by Ellie Poole
My relationship with makeup is a complicated one. As is the case for many a woman living life in this patriarchal PAC-MAN machine, I started using makeup as a teenager because I wanted to feel ‘prettier’. And I did feel prettier right away, even if in hindsight my cosmetic skills were those akin to a toddler flinging paint onto the walls. Eyeshadow? Put on tastefully? No, 15-year-old Ellie isn’t using a brush and is just going ham with that sweet, sweet, purple glittery eyelid paint.
And of course, this newfound ‘prettiness’ that enhanced my confidence was just little old pubescent me playing into gender roles that had at that point, unknowingly been forced upon her. Now I am painfully aware of the patriarchy and sexism in all their suffocating glory, and feel conflicted every time I pick up my admittedly beloved mascara wand, and it’s a more sophisticated love-hate relationship than just wanting to be more outwardly, traditionally beautiful out of insecurity, and acceptance of the sad reality that complying with the societal expectation of wearing makeup will increase my ‘luck’ in terms of charismatic social exchanges and job opportunities and not being yelled at by men.
However, I have a genuine affection for makeup that goes beyond the benefits of hating myself enough to want to look a little ‘better’ – as deemed by structural male approval. The idea that makeup is an art-form is an idea I firmly believe to be true. It allows me to be creative in a way that is less taxing and daunting than, I don’t know, actually sitting down at my computer to write. And like anyone else, pretty, shiny things catch my eye.
My eyeshadow skills have only marginally approved since I was a young teen, but my appreciation for a tasteful eyeshadow palette that includes both matte and glitter shades has increased tremendously. Additionally, as someone with near-unrelenting anxiety that runs especially rampant in the morning, putting on a full face of makeup provides both a tactile, grounding distraction and one that requires my focus and mental energy. It also feels soothing in that it has simply become a part of my routine now, and I find it comforting to have constants from day to day.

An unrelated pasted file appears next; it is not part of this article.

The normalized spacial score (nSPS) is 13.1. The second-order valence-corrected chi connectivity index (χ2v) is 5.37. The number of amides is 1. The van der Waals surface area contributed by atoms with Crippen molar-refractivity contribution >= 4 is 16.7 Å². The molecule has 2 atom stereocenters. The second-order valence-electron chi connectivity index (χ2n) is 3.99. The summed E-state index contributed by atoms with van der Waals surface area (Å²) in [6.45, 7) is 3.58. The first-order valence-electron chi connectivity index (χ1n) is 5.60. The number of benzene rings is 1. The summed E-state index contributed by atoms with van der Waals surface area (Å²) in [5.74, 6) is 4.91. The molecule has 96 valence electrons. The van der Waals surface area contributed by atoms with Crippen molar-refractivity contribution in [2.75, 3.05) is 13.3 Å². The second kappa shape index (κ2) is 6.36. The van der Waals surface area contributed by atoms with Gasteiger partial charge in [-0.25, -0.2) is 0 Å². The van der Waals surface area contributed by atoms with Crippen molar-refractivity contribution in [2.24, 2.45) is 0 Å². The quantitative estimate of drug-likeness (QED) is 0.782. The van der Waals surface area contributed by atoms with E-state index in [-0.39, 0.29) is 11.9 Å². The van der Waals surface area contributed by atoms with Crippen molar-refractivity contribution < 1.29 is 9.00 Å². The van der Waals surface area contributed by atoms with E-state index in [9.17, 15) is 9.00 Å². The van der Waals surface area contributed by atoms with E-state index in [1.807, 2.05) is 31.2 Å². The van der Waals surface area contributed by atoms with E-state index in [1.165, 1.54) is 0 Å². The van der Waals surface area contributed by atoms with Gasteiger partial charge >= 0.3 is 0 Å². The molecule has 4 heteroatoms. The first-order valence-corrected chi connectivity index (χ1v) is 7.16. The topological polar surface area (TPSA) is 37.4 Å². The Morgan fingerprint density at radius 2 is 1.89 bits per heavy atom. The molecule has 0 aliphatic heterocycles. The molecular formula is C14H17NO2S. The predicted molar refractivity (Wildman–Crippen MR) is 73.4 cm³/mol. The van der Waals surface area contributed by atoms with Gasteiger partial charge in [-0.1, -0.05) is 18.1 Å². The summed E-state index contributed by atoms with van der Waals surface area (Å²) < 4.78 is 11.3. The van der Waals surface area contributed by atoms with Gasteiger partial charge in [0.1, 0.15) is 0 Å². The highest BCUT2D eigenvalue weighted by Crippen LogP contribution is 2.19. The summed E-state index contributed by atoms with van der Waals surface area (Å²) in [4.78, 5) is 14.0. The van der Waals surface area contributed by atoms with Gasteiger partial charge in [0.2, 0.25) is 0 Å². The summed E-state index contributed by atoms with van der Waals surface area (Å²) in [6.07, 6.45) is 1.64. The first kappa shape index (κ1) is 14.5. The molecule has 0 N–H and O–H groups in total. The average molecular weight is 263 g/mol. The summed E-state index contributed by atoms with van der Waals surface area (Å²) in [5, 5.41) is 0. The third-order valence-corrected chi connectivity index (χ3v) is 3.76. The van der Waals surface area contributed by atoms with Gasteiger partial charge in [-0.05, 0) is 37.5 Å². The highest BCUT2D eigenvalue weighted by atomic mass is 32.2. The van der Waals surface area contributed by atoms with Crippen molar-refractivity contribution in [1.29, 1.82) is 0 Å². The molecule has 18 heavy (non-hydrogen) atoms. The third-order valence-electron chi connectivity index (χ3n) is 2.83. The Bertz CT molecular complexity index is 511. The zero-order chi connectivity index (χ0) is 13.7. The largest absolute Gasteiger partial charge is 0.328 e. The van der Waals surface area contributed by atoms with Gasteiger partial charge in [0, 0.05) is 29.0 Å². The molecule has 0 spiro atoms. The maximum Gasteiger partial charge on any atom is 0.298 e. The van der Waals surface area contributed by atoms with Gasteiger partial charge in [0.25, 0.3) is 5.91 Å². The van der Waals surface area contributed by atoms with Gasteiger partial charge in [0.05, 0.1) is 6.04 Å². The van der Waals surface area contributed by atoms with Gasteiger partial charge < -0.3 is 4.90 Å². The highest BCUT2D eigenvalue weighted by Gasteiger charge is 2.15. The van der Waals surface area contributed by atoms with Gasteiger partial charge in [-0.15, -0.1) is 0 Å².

“My eyeshadow skills have only marginally approved since I was a young teen, but my appreciation for a tasteful eyeshadow palette that includes both matte and glitter shades has increased tremendously.”
Though I desperately wish the benefits of makeup I find outside of gendered expectations of beauty cancelled out makeup’s inherently evil, patriarchal roots, they do not. Each day that I put on makeup, which is most days, I am still making a decision that inherently falls in line with what is expected of me as a woman that is not expected of a man. This decision, while not a feminist one, doesn’t, however, negate my identity as a feminist. As women, we have to pick and choose which conventional displays of femininity we comply with and which we do not. Our choices have real consequences, and I am not going to judge anyone for wanting the added confidence, respect received, job consideration, and more that comes with choosing to wear makeup, especially if they exist in a more marginalised body than mine.
This does not mean that I do not feel deeply conflicted about my usage of makeup. I recognise that it inherently sends a message to myself that I am not good enough as I naturally am, though I do strongly believe that the boost of self-assuredness it bolsters me with significantly reverberates in my productivity and boldness, which in return leads to me feeling good about myself in ways that have nothing to do with my physical appearance.
Ellie Poole is a 22-year-old humour writer based in the Washington DC suburbs who specialises in satire, absurd premises and injecting the existential anxiety and dread permeating American millennial culture into even the most benign of pop culture happenings.